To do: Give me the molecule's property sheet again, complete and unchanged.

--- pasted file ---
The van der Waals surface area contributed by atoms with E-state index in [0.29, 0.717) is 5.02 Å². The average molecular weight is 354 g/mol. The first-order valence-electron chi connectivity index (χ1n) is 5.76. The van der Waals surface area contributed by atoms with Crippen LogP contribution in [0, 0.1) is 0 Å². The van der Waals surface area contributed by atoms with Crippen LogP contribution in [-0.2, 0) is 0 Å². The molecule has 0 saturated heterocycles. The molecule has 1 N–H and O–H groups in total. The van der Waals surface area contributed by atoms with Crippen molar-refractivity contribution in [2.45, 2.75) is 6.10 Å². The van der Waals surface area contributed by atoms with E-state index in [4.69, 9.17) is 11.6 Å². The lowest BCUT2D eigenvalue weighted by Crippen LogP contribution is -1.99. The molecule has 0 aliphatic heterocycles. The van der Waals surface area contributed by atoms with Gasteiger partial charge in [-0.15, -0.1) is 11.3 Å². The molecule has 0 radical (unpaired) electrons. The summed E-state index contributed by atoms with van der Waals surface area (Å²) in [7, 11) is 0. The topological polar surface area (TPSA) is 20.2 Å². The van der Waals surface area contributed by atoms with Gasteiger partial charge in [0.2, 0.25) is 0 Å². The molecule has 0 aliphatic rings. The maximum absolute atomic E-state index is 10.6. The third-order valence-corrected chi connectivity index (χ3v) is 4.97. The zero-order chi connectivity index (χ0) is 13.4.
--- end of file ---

The van der Waals surface area contributed by atoms with E-state index in [0.29, 0.717) is 5.02 Å². The average molecular weight is 354 g/mol. The first-order valence-electron chi connectivity index (χ1n) is 5.76. The van der Waals surface area contributed by atoms with Crippen LogP contribution in [0, 0.1) is 0 Å². The van der Waals surface area contributed by atoms with Crippen LogP contribution in [-0.2, 0) is 0 Å². The molecule has 0 saturated heterocycles. The molecule has 1 N–H and O–H groups in total. The van der Waals surface area contributed by atoms with Crippen molar-refractivity contribution in [2.45, 2.75) is 6.10 Å². The van der Waals surface area contributed by atoms with E-state index in [4.69, 9.17) is 11.6 Å². The lowest BCUT2D eigenvalue weighted by Crippen LogP contribution is -1.99. The molecule has 0 aliphatic heterocycles. The van der Waals surface area contributed by atoms with Gasteiger partial charge in [-0.15, -0.1) is 11.3 Å². The molecule has 0 radical (unpaired) electrons. The summed E-state index contributed by atoms with van der Waals surface area (Å²) in [7, 11) is 0. The topological polar surface area (TPSA) is 20.2 Å². The van der Waals surface area contributed by atoms with Gasteiger partial charge in [0.2, 0.25) is 0 Å². The molecule has 0 aliphatic rings. The maximum absolute atomic E-state index is 10.6. The third-order valence-corrected chi connectivity index (χ3v) is 4.97. The zero-order chi connectivity index (χ0) is 13.4.